After my first ever Chick-Fil-A and a ten-hour nap, I found myself in their little studio. Just seeing the professional equipment and editing software was enough to have me sold – this was going to be fun!
That morning, Jessi and Cimela explained that they were currently concentrating on their other film, Where There is Darkness. The true crime docudrama, which is currently in post-production, follows the story of Fr. Rene Robert who was murdered in 2016. Their passion for their craft and their enthusiasm for sharing Fr. Rene’s story was infectious.
Over the first few days I helped with various bits and pieces: writing grant applications, marketing, and designing products for the Stella Mar website. All the while, the three filmmakers were busy editing footage from interviews and re-enactments. So, by the time we left for St. Augustine, I felt fairly familiar with the story.
St. Augustine is known as the oldest town in America and is where Fr. Rene lived and ministered before he died. The man who killed him, Steven Murray, also lived in the area at the time of the murder.
We travelled to St. Augustine to conduct the final interviews and shoot the last scenes for the film. Sitting in on the interviews with Fr. Rene’s friends and family was incredibly moving. We all learned more about his loving nature and his beautiful, merciful attitude towards life.
This was first time I’d been present during a proper film shoot and I was excited - to say the least. Sean, Cimela and Jessi encouraged me to jump in, grab a spare camera and practice filming alongside them. Just being present would have been enough for me, but instead they made me feel welcome to get stuck in and involve myself in the process. It was such a brilliant few days and I learned so much.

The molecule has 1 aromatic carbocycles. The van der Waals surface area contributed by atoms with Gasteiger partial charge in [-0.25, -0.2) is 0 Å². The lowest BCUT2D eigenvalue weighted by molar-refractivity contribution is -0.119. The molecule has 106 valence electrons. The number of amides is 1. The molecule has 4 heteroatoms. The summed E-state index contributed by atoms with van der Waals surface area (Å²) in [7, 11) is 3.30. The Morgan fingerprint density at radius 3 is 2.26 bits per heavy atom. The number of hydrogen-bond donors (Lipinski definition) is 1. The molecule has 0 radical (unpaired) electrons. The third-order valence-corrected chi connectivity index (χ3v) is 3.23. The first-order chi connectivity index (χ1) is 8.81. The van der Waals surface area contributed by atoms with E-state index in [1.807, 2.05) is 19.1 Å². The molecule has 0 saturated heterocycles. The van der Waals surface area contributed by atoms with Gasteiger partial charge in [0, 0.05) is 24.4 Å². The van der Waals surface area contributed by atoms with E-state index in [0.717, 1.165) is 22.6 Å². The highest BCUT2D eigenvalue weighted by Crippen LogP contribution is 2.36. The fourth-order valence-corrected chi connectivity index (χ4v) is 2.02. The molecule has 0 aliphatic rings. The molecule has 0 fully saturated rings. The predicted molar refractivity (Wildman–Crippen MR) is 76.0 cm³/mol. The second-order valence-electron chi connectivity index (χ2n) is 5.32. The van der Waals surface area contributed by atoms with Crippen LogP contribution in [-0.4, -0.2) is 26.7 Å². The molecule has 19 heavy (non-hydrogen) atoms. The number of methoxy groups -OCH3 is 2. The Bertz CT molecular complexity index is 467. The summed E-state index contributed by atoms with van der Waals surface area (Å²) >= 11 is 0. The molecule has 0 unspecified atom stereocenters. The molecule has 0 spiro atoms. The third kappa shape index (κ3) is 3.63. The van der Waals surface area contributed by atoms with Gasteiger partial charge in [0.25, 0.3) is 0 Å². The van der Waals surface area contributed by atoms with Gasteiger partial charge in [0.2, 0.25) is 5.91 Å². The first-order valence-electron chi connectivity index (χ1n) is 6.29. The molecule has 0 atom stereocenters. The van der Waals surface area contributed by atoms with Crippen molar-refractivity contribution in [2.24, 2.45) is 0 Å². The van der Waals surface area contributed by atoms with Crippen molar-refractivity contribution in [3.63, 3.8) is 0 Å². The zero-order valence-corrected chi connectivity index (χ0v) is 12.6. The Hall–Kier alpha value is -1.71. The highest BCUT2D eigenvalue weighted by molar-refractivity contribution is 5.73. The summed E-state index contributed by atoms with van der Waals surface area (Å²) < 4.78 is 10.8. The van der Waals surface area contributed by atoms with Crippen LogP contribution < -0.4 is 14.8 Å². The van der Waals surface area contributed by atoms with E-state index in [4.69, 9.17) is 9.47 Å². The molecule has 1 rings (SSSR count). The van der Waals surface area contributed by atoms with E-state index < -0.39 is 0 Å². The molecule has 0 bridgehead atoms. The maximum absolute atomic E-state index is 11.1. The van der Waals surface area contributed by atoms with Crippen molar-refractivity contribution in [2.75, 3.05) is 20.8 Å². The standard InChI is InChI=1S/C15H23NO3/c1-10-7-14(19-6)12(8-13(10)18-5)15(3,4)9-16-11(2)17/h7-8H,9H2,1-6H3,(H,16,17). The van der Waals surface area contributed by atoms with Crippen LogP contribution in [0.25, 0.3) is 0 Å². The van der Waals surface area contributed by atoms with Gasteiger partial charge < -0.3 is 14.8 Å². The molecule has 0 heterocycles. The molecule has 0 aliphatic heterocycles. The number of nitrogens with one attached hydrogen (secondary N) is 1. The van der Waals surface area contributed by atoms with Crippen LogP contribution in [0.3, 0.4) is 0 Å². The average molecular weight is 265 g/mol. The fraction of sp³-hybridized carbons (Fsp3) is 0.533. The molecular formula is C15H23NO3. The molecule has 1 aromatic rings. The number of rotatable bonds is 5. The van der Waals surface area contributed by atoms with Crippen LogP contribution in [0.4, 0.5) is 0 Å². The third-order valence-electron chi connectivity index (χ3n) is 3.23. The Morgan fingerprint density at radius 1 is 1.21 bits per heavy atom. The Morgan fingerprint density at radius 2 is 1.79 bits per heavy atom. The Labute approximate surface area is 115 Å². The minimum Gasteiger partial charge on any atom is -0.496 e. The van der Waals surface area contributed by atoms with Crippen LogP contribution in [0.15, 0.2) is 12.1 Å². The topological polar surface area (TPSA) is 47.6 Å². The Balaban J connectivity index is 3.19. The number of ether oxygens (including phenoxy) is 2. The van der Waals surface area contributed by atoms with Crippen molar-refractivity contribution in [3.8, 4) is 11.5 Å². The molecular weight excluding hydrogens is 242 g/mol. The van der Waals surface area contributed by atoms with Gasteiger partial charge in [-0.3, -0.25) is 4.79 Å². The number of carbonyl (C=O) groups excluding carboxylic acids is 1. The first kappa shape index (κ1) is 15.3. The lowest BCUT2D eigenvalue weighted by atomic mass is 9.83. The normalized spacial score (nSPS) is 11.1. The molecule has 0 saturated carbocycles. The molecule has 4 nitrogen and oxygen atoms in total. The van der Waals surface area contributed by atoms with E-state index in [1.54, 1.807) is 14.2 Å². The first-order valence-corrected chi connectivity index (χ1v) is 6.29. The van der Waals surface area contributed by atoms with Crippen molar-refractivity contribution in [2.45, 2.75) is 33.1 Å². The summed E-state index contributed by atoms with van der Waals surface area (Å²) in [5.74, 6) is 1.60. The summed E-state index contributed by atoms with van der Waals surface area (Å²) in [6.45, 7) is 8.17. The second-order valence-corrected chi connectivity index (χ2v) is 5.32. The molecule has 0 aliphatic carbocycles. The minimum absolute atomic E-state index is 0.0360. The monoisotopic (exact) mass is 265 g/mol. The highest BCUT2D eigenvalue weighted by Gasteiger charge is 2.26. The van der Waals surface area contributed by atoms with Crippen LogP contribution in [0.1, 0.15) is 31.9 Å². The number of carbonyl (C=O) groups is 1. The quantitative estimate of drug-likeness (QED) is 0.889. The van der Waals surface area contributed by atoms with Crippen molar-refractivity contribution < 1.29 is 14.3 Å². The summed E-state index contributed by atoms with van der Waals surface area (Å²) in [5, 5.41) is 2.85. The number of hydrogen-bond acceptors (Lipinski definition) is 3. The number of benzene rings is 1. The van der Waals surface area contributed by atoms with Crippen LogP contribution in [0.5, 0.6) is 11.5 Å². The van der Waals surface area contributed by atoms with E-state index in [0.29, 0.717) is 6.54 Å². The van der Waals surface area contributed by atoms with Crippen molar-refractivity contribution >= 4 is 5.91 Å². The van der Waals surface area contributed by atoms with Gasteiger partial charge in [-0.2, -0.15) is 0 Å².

Back in the studio, Cimela gave me some footage from their trip to Scotland so I could practice editing and familiarize myself with the software.
I was the furthest away from home I’d ever been, sat in an air conditioned, darkened film studio as I edited footage of my grandad showing-off the Scottish countryside to Sean and Cimela and telling them stories about the Loch Ness Monster. It was bizarre, but also comforting – a little insight into God’s ever-mysterious ways.
During my time with Stella Mar I learned a beautiful aspect of this style of low-budget, crowdfunded filmmaking: any creative talent, skill or experience has utility. Although I was there to learn more about filmmaking, I could also use my writing and drawing abilities to help spread the word about the film and communicate Fr. Rene’s beautiful message of mercy.
Sadly, my time in Florida came to an end, but in another of God’s little surprises Sean and Cimela ended up coming back to Scotland with me!
On their last evening in Scotland we climbed the “Cross Mountain” behind Craig Lodge together and filmed the cross as it glowed in the setting sun. It’s going to look so beautiful on the big screen!
Being part of the team for even a few short weeks was so inspiring and I feel encouraged to continue striving towards a career in filmmaking.
Sean, Cimela and Jessi, I can’t thank you enough for looking after me and teaching me so much – and I can’t wait to work with you all again!